One entering a new country, he had to search for prospective sponsors. His journey in India was being sponsored by a company that manufactures chyavanparash and other Ayurvedic healthcare products.

‘I try to save as much as possible so that I can continue with my journey. I try to spend nights at parks. If I don’t find a park, I find the cheapest hotel. I eat the cheapest food. I prefer roadside stalls,’ he said.

The sponsors were able to keep a tab on Paul through two aerials fitted at the back of his motorcycle.

From Pakistan, Paul entered India through Punjab and went north to Dharamshala in Himachal Pradesh.

He came down to Delhi a couple of days later and took the GT Road to travel through the plains of north India.

‘What about the Indian food?’

‘It’s too hot and spicy. I often suffer from diarrhoea. But I can’t help as I have to save money,’ he said.

I wanted to ask him about another Indian thing that American and European men find too hot. But I did not ask because I had realised Paul was not interested in beautiful Indian things. The road and his bike were his only passions.

The interview had stretched for an hour. Paul was itching to go. I asked him the last question.

‘Have you lost anything during the journey?’

'Four of my things have been stolen,’ he said, ‘the canvas cover of my motorcycle, the tool box, the spare tyre and one of the aerials.

‘In which countries did you lose the things?’

'India,’ he said.

I became sheepish. I cleared my throat.

I thought whether I should write about the thefts in my report.

I felt it would be a disgrace to mention that a foreigner after travelling through two continents and around a dozen of countries has four things necessary for his journey stolen in India.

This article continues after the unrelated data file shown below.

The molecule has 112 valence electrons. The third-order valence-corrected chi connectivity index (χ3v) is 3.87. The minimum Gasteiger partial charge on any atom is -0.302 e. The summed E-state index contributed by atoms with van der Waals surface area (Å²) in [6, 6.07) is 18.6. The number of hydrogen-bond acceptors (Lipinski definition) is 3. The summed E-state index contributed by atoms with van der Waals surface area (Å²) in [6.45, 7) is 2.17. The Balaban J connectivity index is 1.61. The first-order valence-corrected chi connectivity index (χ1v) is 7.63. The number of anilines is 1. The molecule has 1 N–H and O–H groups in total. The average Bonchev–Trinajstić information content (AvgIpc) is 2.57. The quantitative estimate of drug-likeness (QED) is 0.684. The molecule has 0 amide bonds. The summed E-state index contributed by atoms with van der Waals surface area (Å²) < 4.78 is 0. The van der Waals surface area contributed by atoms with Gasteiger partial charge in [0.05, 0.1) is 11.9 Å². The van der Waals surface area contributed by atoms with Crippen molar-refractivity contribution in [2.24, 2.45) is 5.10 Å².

The interview was over. Paul once again would take the GT Road for going to Allahabad, Varanasi and Calcutta.

The photographer had reached the office. He wanted to click while Paul rode the bike.

Coming out of the office with Paul and the photographer, I saw people were surrounding the Harley Davidson. Some were even touching it. Harley Davidson is rare in Kanpur.

Paul became angry. ‘Get lost,’ he shouted and moved towards the motorcycle.

People stepped back but did not disperse.

‘The aerial was here,’ he shrieked pointing at a place just above the number plate at the back of his motorcycle.

'The aerial that was stolen was fixed there?’ I said looking at the place where he was pointing.

‘No. Not the one that was stolen earlier; the second aerial. It has also gone,’ Paul shouted. He had lost his temper and glared at the crowd.

I could not believe his words. He had left his motorcycle outside my office for one hour and somebody had stolen the second aerial also in that short period of time. There were guards outside my office but they also failed to check the theft.

His body started shaking with anger. ‘Now how are my sponsors going to track me?’ he shouted.

‘I am sorry, Mr Paul,’ I said.

‘To hell with you and your sorry,’ he shouted at me. I felt guilty and helpless.I was also scared. His friendly handshake was so painful. I could guess the results of his punch or slap. I stood at a safe distance from him.

A white in Kanpur is a spectacle. A white creating a scene becomes a better spectacle.

He was no more bothered about the interview. He wanted to leave immediately and started getting ready for his journey.

A sack that had his belongings was tied at the back of his motorcycle. He opened the sack and pulled out a pair of boots. He removed the flip-flops and put on the boots.

He picked one flip-flop, slammed it into the sack and shouted, ‘Fuck India.’

He took the other flip-flop, slammed it into the sack and again shouted, ‘Fuck Indians.’

He was ready to leave.

I wanted to console him.

‘Mr Paul, I know you have lost an important thing. But don’t you think that such incidents will make your journey more interesting and spicier?’ I said.

A grin replaced the scowl on Paul’s face.

He posed for the photographer, squeezed my hand and left to take the GT Road.